"..We are proud to be the first food bloggers to start our own food truck business, but we are even prouder that The Manila Machine is the very first food truck in Southern California to serve Filipino food."
I won't say there are no great Filipino restaurants here in the United States (there are) but they are few and far between. Even in Los Angeles of all places—a great food town in its own right, and home to one of the largest Filipino-American enclaves in the U.S.—Filipino cuisine still remains a mystery to many locals.
Over the past few years, and in my own small way, I've been attempting to unlock some of these mysteries by researching and writing about Filipino food on my blog, Burnt Lumpia. But in order to bring a greater awareness and appreciation of Filipino cuisine to the rest of the world, or at least to Southern California, I realized I needed to go beyond blogging.
So with my business partner Nastassia Johnson, a fellow Filipino-American and a fellow food blogger (Let Me Eat Cake), we set out to bring Filipino cuisine to the masses via our very own food truck, The Manila Machine.
Nastassia and I are proud to be the first food bloggers to start our own food truck business, but we are even prouder that The Manila Machine is the very first food truck in Southern California to serve Filipino food. Our mission is to introduce the masses to the flavors of Filipino cooking, while also offering Los Angeles' large Filipino-American population a true taste from home.
Why Did We Get Ourselves Into This?
While starting a food truck business is a daunting enough task in and of itself, there's even more pressure when taking up a banner of cultural pride. So why would a couple of food bloggers with no professional cooking experience take on such a challenge?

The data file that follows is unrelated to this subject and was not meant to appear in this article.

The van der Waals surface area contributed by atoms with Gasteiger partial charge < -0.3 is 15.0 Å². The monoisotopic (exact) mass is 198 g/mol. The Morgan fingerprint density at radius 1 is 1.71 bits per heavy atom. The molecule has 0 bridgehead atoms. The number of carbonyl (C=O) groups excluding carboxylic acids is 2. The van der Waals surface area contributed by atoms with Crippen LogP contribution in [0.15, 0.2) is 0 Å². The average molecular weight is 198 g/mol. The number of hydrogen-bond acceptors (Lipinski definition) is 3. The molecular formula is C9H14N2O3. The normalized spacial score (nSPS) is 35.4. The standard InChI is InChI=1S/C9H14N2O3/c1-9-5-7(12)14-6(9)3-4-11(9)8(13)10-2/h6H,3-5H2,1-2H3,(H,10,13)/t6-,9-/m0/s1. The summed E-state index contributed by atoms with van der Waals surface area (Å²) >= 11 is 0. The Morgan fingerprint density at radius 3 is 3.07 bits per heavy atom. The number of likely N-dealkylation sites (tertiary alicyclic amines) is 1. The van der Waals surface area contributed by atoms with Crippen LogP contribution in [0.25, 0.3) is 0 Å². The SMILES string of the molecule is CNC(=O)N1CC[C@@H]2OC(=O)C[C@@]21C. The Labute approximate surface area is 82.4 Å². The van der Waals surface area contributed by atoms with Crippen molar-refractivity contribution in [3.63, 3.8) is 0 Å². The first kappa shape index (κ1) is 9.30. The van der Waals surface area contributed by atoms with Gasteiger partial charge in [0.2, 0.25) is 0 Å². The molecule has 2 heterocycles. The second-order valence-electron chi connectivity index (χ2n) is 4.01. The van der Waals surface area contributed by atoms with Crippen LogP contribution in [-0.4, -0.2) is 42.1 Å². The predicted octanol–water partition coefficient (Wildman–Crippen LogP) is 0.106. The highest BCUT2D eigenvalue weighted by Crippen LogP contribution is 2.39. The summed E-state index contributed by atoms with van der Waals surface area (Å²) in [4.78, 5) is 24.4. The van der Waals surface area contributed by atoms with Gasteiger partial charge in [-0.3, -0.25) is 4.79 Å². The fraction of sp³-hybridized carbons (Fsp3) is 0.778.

Well, someone had to.
And it was time for Filipino cuisine to get the attention it deserved. So why not us? Why not a couple of bloggers who are passionate about food? Why not a couple of Filipino-Americans who feel a great responsibility for introducing our food and culture to the world?
And so, on June 10, 2010 The Manila Machine opened its windows to an already waiting crowd, eager for a taste of Filipino food. With a menu featuring chicken adobo, sisig, pan de sal sliders, and ube cupcakes, among other tasty offerings, The Manila Machine has been rolling strong since its debut.
Truckin' Ain't Easy
But believe me, there have been plenty of bumps in the road for this food trucker after only one month in business (and counting). Aside from endless recipe-testing and the initial hassles of obtaining business licenses, city permits, and startup capital, I've already had to deal with truck design delays, keen-eyed health inspectors, exploding fryers, copy-cats in waiting, and the true test of patience and stamina amongst food truckers known as "finding, claiming, and obtaining an empty space of concrete"—a daunting practice otherwise known as "parking."
No, Serious Eaters, truckin' ain't easy here in Los Angeles. But after all is said and done, it's been worth it. So far.
Check back in to read more about the making of The Manila Machine, with whiffs of all that tasty Pinoy goodness, next Monday.
Until next time. Love, peace, and adobo grease.
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